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Who is teaching the CIO about empathy in process design?

by Michael Maoz  |  March 8, 2016  |  1 Comment

In a few hours from now I will publish new research on empathy in the design of customer processes. The piece explores empathy for the employee and empathy for the customer. Looking out at businesses, empathy is not a first-order concern. Nor are the chief information officers or data scientists abundant in their empathy towards customer-facing employees or customers themselves. Usually the CIO skill set purportedly is on their ability to translate IT projects into the language of business outcomes. Yet ‘business outcome’ is generally growth and profit, with little sensitivity to the relationship economics that drive customers to or from a business.

Recently I was in New York City at one of the largest retailers in the United States. A retailer that has more foot traffic than just about any tourist attraction in New York. They are also a client that is proud of their ‘Omni-channel capabilities.’ After shopping in their physical store, a really amazing place not unlike the market on Jakku in the film Star Wars: The Force Awakens.  And here is the catch: after returning home and finding that the gift that I had purchased was ill-fitting, I made the mistake of calling ‘Customer Service.’ The phone based customer service rep knew nothing about my purchase. There was nothing to be done but return it to the store. The item was not on the web, nor was the purchase traceable on my phone via the company’s mobile app. And when I called back to just ask about a return rather than an exchange, the polite young agent had no record of me calling in before, nor was she able to accept my return.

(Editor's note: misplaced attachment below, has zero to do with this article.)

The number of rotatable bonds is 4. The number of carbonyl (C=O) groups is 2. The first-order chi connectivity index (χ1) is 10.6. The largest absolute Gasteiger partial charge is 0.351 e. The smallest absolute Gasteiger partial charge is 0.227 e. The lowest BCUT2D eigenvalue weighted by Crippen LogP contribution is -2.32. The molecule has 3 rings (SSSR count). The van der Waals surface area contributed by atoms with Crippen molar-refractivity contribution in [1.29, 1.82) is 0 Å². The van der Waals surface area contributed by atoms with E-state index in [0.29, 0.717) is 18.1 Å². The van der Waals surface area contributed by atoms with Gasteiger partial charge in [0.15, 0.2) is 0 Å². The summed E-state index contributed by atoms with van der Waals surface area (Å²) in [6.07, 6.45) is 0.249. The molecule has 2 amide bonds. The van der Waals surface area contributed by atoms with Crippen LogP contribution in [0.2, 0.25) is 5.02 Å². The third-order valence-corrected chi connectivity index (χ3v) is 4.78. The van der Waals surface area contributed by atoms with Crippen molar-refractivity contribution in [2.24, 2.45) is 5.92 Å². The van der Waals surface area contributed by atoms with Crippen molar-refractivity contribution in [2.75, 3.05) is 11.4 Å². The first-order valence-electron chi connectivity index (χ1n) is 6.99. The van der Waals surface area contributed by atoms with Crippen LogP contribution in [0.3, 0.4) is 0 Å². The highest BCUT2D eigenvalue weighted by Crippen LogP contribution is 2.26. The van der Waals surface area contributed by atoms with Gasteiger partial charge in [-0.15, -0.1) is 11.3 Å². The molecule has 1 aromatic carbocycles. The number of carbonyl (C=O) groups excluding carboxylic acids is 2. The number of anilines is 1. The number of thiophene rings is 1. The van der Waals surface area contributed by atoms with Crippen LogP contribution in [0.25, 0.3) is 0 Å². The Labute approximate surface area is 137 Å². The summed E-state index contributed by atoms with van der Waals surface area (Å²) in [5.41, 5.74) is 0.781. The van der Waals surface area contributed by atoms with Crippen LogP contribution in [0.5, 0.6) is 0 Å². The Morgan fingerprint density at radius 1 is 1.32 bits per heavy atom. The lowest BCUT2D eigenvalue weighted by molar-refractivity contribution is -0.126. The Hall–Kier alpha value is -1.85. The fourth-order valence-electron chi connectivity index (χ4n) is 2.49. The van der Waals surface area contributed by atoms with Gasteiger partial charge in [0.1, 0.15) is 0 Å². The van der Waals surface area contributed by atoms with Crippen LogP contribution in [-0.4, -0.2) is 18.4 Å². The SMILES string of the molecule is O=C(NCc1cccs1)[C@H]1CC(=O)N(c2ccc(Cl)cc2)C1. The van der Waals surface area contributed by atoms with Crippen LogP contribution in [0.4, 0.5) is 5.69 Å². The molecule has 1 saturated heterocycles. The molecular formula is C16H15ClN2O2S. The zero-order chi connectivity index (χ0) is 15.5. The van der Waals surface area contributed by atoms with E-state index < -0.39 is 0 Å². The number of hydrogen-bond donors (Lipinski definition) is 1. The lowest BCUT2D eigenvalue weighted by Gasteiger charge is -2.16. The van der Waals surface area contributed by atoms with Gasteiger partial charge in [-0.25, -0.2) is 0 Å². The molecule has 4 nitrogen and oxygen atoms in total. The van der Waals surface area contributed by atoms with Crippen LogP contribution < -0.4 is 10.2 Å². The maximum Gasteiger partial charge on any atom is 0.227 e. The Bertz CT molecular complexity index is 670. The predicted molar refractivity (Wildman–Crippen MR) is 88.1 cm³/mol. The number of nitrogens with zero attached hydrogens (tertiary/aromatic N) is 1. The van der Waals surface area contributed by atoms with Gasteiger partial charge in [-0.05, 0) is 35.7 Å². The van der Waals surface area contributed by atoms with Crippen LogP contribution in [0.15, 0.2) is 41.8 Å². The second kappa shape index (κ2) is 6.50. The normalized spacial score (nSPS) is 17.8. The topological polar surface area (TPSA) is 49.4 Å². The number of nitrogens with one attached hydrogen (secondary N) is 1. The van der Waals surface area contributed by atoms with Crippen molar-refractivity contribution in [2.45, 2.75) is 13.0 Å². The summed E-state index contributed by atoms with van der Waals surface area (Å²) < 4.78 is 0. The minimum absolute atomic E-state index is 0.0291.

So: mobile does not understand web does not synchronize with store which is disconnected to the phone based support. And for this they pay tens of millions of dollars in process work, and advertise in the Press that they embrace an Omnichannel Customer Experience.  Most of us lack the mechanisms to surface this kind of failure to the CEO and C-Suite, nor does the C-Suite encourage finding out the true customer experience.

Before you jump to the conclusion that you are way, way better than that, ask yourself: how do you know? Are your customers saying this? Which customers? Your more mature customer base? Younger and more mobile customers? Have you really analyzed your cross-channel strategies for convenience and consistency? Are you sure that the group doing the measurement is impartial and has displayed the true state of affairs? Empathy entails the awareness of the impressions that your processes have on customers and employees alike. Do you have a real sense of what motivates employees? Motivates the customer? Are you perceptive to their evolving needs versus their needs from five years ago? Would you define your IT strategy as empathetic? Cognizant of the sensations that you create in employees and customers and prospects?

If all of the above are ‘yes, definitely,’ then you are likely living an illusion or Amazon, but not both. But if you are that rare company, let us know how you do it!!!


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Michael Maoz
VP Distinguished Analyst
13 years at Gartner
26 years IT industry

Michael Maoz is a research vice president and distinguished analyst in Gartner Research. His research focuses on CRM and customer-centric Web strategies. Mr. Maoz is the research leader for both the customer service and support strategies area and customer-centric Web… Read Full Bio

Thoughts on Who is teaching the CIO about empathy in process design?

  1. Bernd Nurnberger says:

    Thank you, this is for me a clear underserved need, and a worthwhile job-to-be-done.

    Now, who teaches Gartner about empathy in site design, to make this article more readily tweetable? (Try it, above)

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